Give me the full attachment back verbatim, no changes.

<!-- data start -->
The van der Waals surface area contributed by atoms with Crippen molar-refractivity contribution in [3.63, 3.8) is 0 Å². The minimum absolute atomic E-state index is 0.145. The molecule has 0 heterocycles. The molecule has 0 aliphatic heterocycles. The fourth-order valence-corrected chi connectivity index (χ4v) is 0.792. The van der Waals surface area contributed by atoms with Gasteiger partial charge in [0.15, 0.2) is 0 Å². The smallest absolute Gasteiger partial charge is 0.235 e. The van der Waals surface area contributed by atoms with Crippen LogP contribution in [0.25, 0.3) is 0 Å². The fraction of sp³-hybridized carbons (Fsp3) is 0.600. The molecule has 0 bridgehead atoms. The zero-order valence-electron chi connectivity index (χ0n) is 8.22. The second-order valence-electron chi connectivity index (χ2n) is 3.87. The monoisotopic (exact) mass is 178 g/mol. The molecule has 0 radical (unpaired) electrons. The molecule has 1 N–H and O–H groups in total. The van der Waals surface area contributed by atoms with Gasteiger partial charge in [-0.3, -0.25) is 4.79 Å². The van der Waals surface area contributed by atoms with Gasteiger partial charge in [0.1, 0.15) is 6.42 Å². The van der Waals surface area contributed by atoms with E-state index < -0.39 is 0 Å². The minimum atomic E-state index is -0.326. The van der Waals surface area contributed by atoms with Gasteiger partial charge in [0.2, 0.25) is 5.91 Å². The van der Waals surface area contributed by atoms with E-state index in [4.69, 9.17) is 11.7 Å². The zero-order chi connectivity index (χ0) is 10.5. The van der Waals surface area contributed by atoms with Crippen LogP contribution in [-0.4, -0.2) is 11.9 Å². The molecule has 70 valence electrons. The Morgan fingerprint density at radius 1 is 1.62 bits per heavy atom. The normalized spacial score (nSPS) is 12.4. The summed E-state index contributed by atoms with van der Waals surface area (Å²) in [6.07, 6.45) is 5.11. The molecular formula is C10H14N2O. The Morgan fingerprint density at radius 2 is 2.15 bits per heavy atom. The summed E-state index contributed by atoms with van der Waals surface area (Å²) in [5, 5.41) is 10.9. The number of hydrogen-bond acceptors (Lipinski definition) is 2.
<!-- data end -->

The van der Waals surface area contributed by atoms with Crippen molar-refractivity contribution in [3.63, 3.8) is 0 Å². The minimum absolute atomic E-state index is 0.145. The molecule has 0 heterocycles. The molecule has 0 aliphatic heterocycles. The fourth-order valence-corrected chi connectivity index (χ4v) is 0.792. The van der Waals surface area contributed by atoms with Gasteiger partial charge in [0.15, 0.2) is 0 Å². The smallest absolute Gasteiger partial charge is 0.235 e. The van der Waals surface area contributed by atoms with Crippen LogP contribution in [0.25, 0.3) is 0 Å². The fraction of sp³-hybridized carbons (Fsp3) is 0.600. The molecule has 0 bridgehead atoms. The zero-order valence-electron chi connectivity index (χ0n) is 8.22. The second-order valence-electron chi connectivity index (χ2n) is 3.87. The monoisotopic (exact) mass is 178 g/mol. The molecule has 0 radical (unpaired) electrons. The molecule has 1 N–H and O–H groups in total. The van der Waals surface area contributed by atoms with Gasteiger partial charge in [-0.3, -0.25) is 4.79 Å². The van der Waals surface area contributed by atoms with Gasteiger partial charge in [0.1, 0.15) is 6.42 Å². The van der Waals surface area contributed by atoms with E-state index < -0.39 is 0 Å². The minimum atomic E-state index is -0.326. The van der Waals surface area contributed by atoms with Gasteiger partial charge in [0.2, 0.25) is 5.91 Å². The van der Waals surface area contributed by atoms with E-state index in [4.69, 9.17) is 11.7 Å². The zero-order chi connectivity index (χ0) is 10.5. The van der Waals surface area contributed by atoms with Crippen LogP contribution in [-0.4, -0.2) is 11.9 Å². The molecule has 70 valence electrons. The Morgan fingerprint density at radius 1 is 1.62 bits per heavy atom. The normalized spacial score (nSPS) is 12.4. The summed E-state index contributed by atoms with van der Waals surface area (Å²) in [6.07, 6.45) is 5.11. The molecular formula is C10H14N2O. The Morgan fingerprint density at radius 2 is 2.15 bits per heavy atom. The summed E-state index contributed by atoms with van der Waals surface area (Å²) in [5, 5.41) is 10.9. The number of hydrogen-bond acceptors (Lipinski definition) is 2.